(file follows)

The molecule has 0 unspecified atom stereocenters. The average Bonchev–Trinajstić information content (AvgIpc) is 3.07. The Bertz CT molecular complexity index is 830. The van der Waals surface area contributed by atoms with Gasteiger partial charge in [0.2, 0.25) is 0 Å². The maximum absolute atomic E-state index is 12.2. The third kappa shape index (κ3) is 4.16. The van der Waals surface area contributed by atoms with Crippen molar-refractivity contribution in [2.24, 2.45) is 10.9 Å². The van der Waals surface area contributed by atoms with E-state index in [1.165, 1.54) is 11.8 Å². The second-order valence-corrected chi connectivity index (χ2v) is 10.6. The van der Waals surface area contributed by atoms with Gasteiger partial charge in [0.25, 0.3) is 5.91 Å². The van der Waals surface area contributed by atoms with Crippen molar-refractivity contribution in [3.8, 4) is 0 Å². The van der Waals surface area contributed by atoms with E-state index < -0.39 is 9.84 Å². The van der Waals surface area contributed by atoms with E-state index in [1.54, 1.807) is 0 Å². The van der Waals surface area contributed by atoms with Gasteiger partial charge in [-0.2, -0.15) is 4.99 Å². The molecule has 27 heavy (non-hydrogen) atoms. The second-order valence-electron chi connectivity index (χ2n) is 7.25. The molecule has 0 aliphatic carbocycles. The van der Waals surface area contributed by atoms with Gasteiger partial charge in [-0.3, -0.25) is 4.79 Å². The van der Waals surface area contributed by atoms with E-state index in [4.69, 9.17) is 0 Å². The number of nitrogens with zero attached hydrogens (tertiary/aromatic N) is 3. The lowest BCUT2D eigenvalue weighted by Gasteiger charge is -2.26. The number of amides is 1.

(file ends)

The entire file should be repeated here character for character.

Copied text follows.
The molecule has 0 unspecified atom stereocenters. The average Bonchev–Trinajstić information content (AvgIpc) is 3.07. The Bertz CT molecular complexity index is 830. The van der Waals surface area contributed by atoms with Gasteiger partial charge in [0.2, 0.25) is 0 Å². The maximum absolute atomic E-state index is 12.2. The third kappa shape index (κ3) is 4.16. The van der Waals surface area contributed by atoms with Crippen molar-refractivity contribution in [2.24, 2.45) is 10.9 Å². The van der Waals surface area contributed by atoms with E-state index in [1.165, 1.54) is 11.8 Å². The second-order valence-corrected chi connectivity index (χ2v) is 10.6. The van der Waals surface area contributed by atoms with Gasteiger partial charge in [0.25, 0.3) is 5.91 Å². The van der Waals surface area contributed by atoms with Crippen molar-refractivity contribution in [3.8, 4) is 0 Å². The van der Waals surface area contributed by atoms with E-state index < -0.39 is 9.84 Å². The van der Waals surface area contributed by atoms with E-state index in [1.54, 1.807) is 0 Å². The van der Waals surface area contributed by atoms with Gasteiger partial charge in [-0.2, -0.15) is 4.99 Å². The molecule has 27 heavy (non-hydrogen) atoms. The second-order valence-electron chi connectivity index (χ2n) is 7.25. The molecule has 0 aliphatic carbocycles. The van der Waals surface area contributed by atoms with Gasteiger partial charge in [-0.3, -0.25) is 4.79 Å². The van der Waals surface area contributed by atoms with E-state index in [4.69, 9.17) is 0 Å². The number of nitrogens with zero attached hydrogens (tertiary/aromatic N) is 3. The lowest BCUT2D eigenvalue weighted by Gasteiger charge is -2.26. The number of amides is 1.